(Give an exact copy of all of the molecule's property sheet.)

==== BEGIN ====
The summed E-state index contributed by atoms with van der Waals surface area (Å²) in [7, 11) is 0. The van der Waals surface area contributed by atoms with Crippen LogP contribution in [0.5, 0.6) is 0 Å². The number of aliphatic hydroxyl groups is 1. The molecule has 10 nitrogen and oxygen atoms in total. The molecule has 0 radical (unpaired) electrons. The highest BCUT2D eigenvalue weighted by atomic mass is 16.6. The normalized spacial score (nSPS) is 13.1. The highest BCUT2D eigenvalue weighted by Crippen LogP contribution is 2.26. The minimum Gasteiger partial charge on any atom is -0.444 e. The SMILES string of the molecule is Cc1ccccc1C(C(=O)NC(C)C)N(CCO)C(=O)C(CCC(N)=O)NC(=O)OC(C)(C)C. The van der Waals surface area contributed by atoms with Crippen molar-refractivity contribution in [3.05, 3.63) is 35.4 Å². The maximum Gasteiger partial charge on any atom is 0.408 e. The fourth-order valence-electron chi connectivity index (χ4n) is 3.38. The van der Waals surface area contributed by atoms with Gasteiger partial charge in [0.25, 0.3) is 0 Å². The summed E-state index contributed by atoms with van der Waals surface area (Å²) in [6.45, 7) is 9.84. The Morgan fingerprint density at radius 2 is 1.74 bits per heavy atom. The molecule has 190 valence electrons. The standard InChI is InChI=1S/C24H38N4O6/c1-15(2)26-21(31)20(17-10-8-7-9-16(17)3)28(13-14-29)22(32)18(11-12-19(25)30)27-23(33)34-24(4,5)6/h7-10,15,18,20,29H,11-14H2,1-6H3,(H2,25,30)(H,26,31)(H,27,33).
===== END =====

The summed E-state index contributed by atoms with van der Waals surface area (Å²) in [7, 11) is 0. The van der Waals surface area contributed by atoms with Crippen LogP contribution in [0.5, 0.6) is 0 Å². The number of aliphatic hydroxyl groups is 1. The molecule has 10 nitrogen and oxygen atoms in total. The molecule has 0 radical (unpaired) electrons. The highest BCUT2D eigenvalue weighted by atomic mass is 16.6. The normalized spacial score (nSPS) is 13.1. The highest BCUT2D eigenvalue weighted by Crippen LogP contribution is 2.26. The minimum Gasteiger partial charge on any atom is -0.444 e. The SMILES string of the molecule is Cc1ccccc1C(C(=O)NC(C)C)N(CCO)C(=O)C(CCC(N)=O)NC(=O)OC(C)(C)C. The van der Waals surface area contributed by atoms with Crippen molar-refractivity contribution in [3.05, 3.63) is 35.4 Å². The maximum Gasteiger partial charge on any atom is 0.408 e. The fourth-order valence-electron chi connectivity index (χ4n) is 3.38. The van der Waals surface area contributed by atoms with Gasteiger partial charge in [0.25, 0.3) is 0 Å². The summed E-state index contributed by atoms with van der Waals surface area (Å²) in [6.45, 7) is 9.84. The Morgan fingerprint density at radius 2 is 1.74 bits per heavy atom. The molecule has 190 valence electrons. The standard InChI is InChI=1S/C24H38N4O6/c1-15(2)26-21(31)20(17-10-8-7-9-16(17)3)28(13-14-29)22(32)18(11-12-19(25)30)27-23(33)34-24(4,5)6/h7-10,15,18,20,29H,11-14H2,1-6H3,(H2,25,30)(H,26,31)(H,27,33).